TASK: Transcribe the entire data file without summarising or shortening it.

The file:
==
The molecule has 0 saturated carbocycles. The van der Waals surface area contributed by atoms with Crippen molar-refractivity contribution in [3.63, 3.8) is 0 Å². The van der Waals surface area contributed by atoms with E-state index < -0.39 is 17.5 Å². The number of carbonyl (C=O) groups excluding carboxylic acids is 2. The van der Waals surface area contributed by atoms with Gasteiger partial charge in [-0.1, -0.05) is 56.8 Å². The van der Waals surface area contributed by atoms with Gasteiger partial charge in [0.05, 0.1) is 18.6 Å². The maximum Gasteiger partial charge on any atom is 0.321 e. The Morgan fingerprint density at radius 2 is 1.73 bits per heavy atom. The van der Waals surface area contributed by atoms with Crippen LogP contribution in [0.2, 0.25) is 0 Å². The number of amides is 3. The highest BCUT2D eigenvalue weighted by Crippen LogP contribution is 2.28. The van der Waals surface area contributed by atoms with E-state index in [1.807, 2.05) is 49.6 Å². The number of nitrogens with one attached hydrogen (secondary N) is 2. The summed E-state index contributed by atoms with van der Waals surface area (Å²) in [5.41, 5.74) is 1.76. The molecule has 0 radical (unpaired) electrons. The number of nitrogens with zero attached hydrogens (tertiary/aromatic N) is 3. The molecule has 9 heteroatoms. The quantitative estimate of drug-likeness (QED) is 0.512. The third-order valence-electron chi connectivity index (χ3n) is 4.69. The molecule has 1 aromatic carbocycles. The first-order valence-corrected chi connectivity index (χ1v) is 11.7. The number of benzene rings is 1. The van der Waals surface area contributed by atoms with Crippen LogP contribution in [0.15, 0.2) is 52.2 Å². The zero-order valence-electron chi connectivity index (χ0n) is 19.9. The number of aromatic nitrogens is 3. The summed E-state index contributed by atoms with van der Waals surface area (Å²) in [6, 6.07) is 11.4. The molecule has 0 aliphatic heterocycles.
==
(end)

The molecule has 0 saturated carbocycles. The van der Waals surface area contributed by atoms with Crippen molar-refractivity contribution in [3.63, 3.8) is 0 Å². The van der Waals surface area contributed by atoms with E-state index < -0.39 is 17.5 Å². The number of carbonyl (C=O) groups excluding carboxylic acids is 2. The van der Waals surface area contributed by atoms with Gasteiger partial charge in [-0.1, -0.05) is 56.8 Å². The van der Waals surface area contributed by atoms with Gasteiger partial charge in [0.05, 0.1) is 18.6 Å². The maximum Gasteiger partial charge on any atom is 0.321 e. The Morgan fingerprint density at radius 2 is 1.73 bits per heavy atom. The van der Waals surface area contributed by atoms with Crippen LogP contribution in [0.2, 0.25) is 0 Å². The number of amides is 3. The highest BCUT2D eigenvalue weighted by Crippen LogP contribution is 2.28. The van der Waals surface area contributed by atoms with E-state index in [1.807, 2.05) is 49.6 Å². The number of nitrogens with one attached hydrogen (secondary N) is 2. The summed E-state index contributed by atoms with van der Waals surface area (Å²) in [5.41, 5.74) is 1.76. The molecule has 0 radical (unpaired) electrons. The number of nitrogens with zero attached hydrogens (tertiary/aromatic N) is 3. The molecule has 9 heteroatoms. The quantitative estimate of drug-likeness (QED) is 0.512. The third-order valence-electron chi connectivity index (χ3n) is 4.69. The molecule has 1 aromatic carbocycles. The first-order valence-corrected chi connectivity index (χ1v) is 11.7. The number of benzene rings is 1. The van der Waals surface area contributed by atoms with Crippen LogP contribution in [0.15, 0.2) is 52.2 Å². The zero-order valence-electron chi connectivity index (χ0n) is 19.9. The number of aromatic nitrogens is 3. The summed E-state index contributed by atoms with van der Waals surface area (Å²) in [6, 6.07) is 11.4. The molecule has 0 aliphatic heterocycles.